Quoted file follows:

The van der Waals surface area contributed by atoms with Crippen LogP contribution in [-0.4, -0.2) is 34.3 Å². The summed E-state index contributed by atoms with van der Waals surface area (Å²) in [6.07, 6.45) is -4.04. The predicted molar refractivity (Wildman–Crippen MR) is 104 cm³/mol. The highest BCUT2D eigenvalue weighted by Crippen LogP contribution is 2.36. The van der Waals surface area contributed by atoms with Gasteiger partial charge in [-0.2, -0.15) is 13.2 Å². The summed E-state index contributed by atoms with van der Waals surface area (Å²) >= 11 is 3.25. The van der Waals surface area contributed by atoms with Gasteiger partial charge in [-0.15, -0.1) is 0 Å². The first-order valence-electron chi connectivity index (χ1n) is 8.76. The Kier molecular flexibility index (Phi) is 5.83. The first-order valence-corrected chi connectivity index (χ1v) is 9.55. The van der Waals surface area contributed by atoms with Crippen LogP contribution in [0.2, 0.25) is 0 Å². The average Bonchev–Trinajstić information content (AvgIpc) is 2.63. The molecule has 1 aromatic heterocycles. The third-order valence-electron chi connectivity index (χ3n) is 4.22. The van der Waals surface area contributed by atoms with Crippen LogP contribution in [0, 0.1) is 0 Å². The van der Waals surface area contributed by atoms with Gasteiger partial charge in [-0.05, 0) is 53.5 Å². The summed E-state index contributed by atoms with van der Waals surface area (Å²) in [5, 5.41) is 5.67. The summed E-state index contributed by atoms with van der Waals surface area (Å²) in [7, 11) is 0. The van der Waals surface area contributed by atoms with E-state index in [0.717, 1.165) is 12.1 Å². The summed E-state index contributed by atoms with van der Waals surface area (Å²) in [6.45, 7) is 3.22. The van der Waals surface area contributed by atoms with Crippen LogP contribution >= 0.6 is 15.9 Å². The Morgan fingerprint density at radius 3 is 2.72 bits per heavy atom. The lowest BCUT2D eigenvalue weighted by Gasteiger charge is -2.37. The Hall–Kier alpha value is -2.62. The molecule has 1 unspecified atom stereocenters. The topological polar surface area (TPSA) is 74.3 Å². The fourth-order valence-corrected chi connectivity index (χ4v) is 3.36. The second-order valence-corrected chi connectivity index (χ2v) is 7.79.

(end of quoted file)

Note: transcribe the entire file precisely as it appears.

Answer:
The van der Waals surface area contributed by atoms with Crippen LogP contribution in [-0.4, -0.2) is 34.3 Å². The summed E-state index contributed by atoms with van der Waals surface area (Å²) in [6.07, 6.45) is -4.04. The predicted molar refractivity (Wildman–Crippen MR) is 104 cm³/mol. The highest BCUT2D eigenvalue weighted by Crippen LogP contribution is 2.36. The van der Waals surface area contributed by atoms with Gasteiger partial charge in [-0.2, -0.15) is 13.2 Å². The summed E-state index contributed by atoms with van der Waals surface area (Å²) >= 11 is 3.25. The van der Waals surface area contributed by atoms with Gasteiger partial charge in [-0.15, -0.1) is 0 Å². The first-order valence-electron chi connectivity index (χ1n) is 8.76. The Kier molecular flexibility index (Phi) is 5.83. The first-order valence-corrected chi connectivity index (χ1v) is 9.55. The van der Waals surface area contributed by atoms with Crippen LogP contribution in [0.2, 0.25) is 0 Å². The average Bonchev–Trinajstić information content (AvgIpc) is 2.63. The molecule has 1 aromatic heterocycles. The third-order valence-electron chi connectivity index (χ3n) is 4.22. The van der Waals surface area contributed by atoms with Crippen LogP contribution in [0, 0.1) is 0 Å². The van der Waals surface area contributed by atoms with Gasteiger partial charge in [-0.05, 0) is 53.5 Å². The summed E-state index contributed by atoms with van der Waals surface area (Å²) in [5, 5.41) is 5.67. The summed E-state index contributed by atoms with van der Waals surface area (Å²) in [7, 11) is 0. The van der Waals surface area contributed by atoms with E-state index in [0.717, 1.165) is 12.1 Å². The summed E-state index contributed by atoms with van der Waals surface area (Å²) in [6.45, 7) is 3.22. The van der Waals surface area contributed by atoms with Crippen LogP contribution >= 0.6 is 15.9 Å². The Morgan fingerprint density at radius 3 is 2.72 bits per heavy atom. The lowest BCUT2D eigenvalue weighted by Gasteiger charge is -2.37. The Hall–Kier alpha value is -2.62. The molecule has 1 unspecified atom stereocenters. The topological polar surface area (TPSA) is 74.3 Å². The fourth-order valence-corrected chi connectivity index (χ4v) is 3.36. The second-order valence-corrected chi connectivity index (χ2v) is 7.79.